Tagata Pasifika

The Pacific voice on
New Zealand television

since 1987

Health & Lifestyle101 Videos

Government urged to provide flat, fair disability allowance for all

SOURCE:   Disabled Pasifika people receiving an allowance for extra costs are getting less than half that of Pākehā recipients. By Sarah Robson of rnz.co.nz The disability allowance is a weekly payment of up to $65 to help people with regular ongoing costs because of a disability. It can cover things such as doctor’s visits, medicines, […]

Healthy living convert determined to live longer for her children

Otara mum Loretta Siale has been on a quest to change her lifestyle for her children's sake after witnessing her late mother's battle with diabetes.

Sir Michael Jones recalls Tuigamala handshake for Super Rugby’s Wellbeing Round

Rugby is encouraging communities across the country to connect this week with a cast of Investec Super Rugby Aotearoa’s star players joining Sir La’auli Michael Jones in showing how something as simple as a handshake can support wellbeing and mental fitness. Players from the Highlanders, Crusaders, Hurricanes, Chiefs and Blues have shared some of their personalised handshakes to launch the third installment of […]

TP+ Election 2020: Euthanasia referendum

Join host Alistar Kata and our panel of guests every week as they discuss the upcoming election from the Pasifika perspective. This week we continue to talanoa about the referendums. Guests Soana Muimuiheata and Hannah Wynne discuss the for and against arguments of the End of Life Choice referendum for the Pacific community, and the impacts an assisted dying health system could have on Pasifika.

PhD student develops innovative exercise programme using Cook Islands dance

Troy Tararo-Ruhe (Ma’uke, Cook Islands/Tuwharetoa, Ngā Puhi, Aotearoa) loves his sport and is passionate about dancing. The 26-year-old PhD student from the University of Otago has developed an exercise programme called Niu Movement, which uses cultural performance and blends it with contemporary resistance training to make a high-energy fitness regime. The programme will inform Troy’s […]

Pacific students speak out about period poverty

A significant number of New Zealand teenagers are missing school and work because they can’t afford sanitary items. New research has shown that the situation is worse for Māori and Pasifika youth.

More work needed for Pasifika in Health and Disability System Review – Dr Colin Tukuitonga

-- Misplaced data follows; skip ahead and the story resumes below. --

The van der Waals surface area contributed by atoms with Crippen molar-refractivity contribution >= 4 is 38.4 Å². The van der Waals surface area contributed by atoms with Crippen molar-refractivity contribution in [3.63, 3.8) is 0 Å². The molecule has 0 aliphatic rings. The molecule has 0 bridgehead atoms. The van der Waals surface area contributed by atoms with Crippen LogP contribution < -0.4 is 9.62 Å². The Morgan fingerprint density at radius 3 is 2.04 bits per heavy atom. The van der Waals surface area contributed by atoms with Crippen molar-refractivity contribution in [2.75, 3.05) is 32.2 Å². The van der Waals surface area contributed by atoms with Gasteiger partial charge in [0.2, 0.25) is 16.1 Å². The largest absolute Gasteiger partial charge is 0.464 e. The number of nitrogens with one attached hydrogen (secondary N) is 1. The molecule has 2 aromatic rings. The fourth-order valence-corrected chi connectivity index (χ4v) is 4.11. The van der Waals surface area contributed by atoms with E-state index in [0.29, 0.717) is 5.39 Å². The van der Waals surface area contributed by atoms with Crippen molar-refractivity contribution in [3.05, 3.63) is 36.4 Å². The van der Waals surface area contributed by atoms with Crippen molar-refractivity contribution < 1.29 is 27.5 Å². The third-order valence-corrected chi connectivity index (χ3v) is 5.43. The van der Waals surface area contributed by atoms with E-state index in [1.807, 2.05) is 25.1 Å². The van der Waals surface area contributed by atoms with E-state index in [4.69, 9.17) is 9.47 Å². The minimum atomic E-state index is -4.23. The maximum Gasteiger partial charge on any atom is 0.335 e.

The Health and Disability System Review released this week was touted as a shake up of the health system. But Pacific health leaders are disappointed that the report says little about the needs of Pasifika people.

Pasifika men unite to tackle health issues

June is Men’s Health Month in New Zealand. John Pulu met a group of men in South Auckland who are tackling health issues through a free group fitness programme - and not even the COVID-19 lockdown could stop them from reaching their goals.

Tongan scientist heads team that discovers protein link in stillbirth risk

Associate Professor and senior scientist at Mercy Hospital for Women in Melbourne, Tu’uhevaha Kaitu’u-Lino and her core team of three practicing obstetricians have discovered a new novel protein measurable in the bloodstream that can help predict which women are at risk of stillbirth. Kaitu’u-Lino says the newly discovered protein, called SPINT 1, is needed in the body to help with a healthy placenta, which provides oxygen and nutrients to the baby and helps it to grow. Their research has found SPINT 1 is reduced in women who are carrying a small or poorly grown baby - indicating there could be a risk of stillbirth. “Small babies are at the greatest risk of being born still,” Kaitu’u-Lino says. “This research is so important because at the moment birth rates haven’t changed in the last decade. In Australia, one in every 130 pregnancies is lost to still birth. So, it means every single day five, six, seven families are facing this tragedy. I think the main reason we haven’t been able to change outcomes for these women is because our ability to understand the size of the baby is still quite poor, so in the clinic they might do an ultra sound or put a tape measure over Mum’s tummy, but we know those tools aren’t very accurate. So the work we are doing is trying to accurately tell doctors which babies are at risk and which babies are poorly grown.” She says the goal would be to study the molecules in proteins like SPINT1 to be able to produce new treatments to help babies grow better in the womb. “The ultimate goal of all our team is to make sure that every parent gets to take home a healthy baby, and I think if we can do this by reducing stillbirth, that would be a huge breakthrough for everyone.”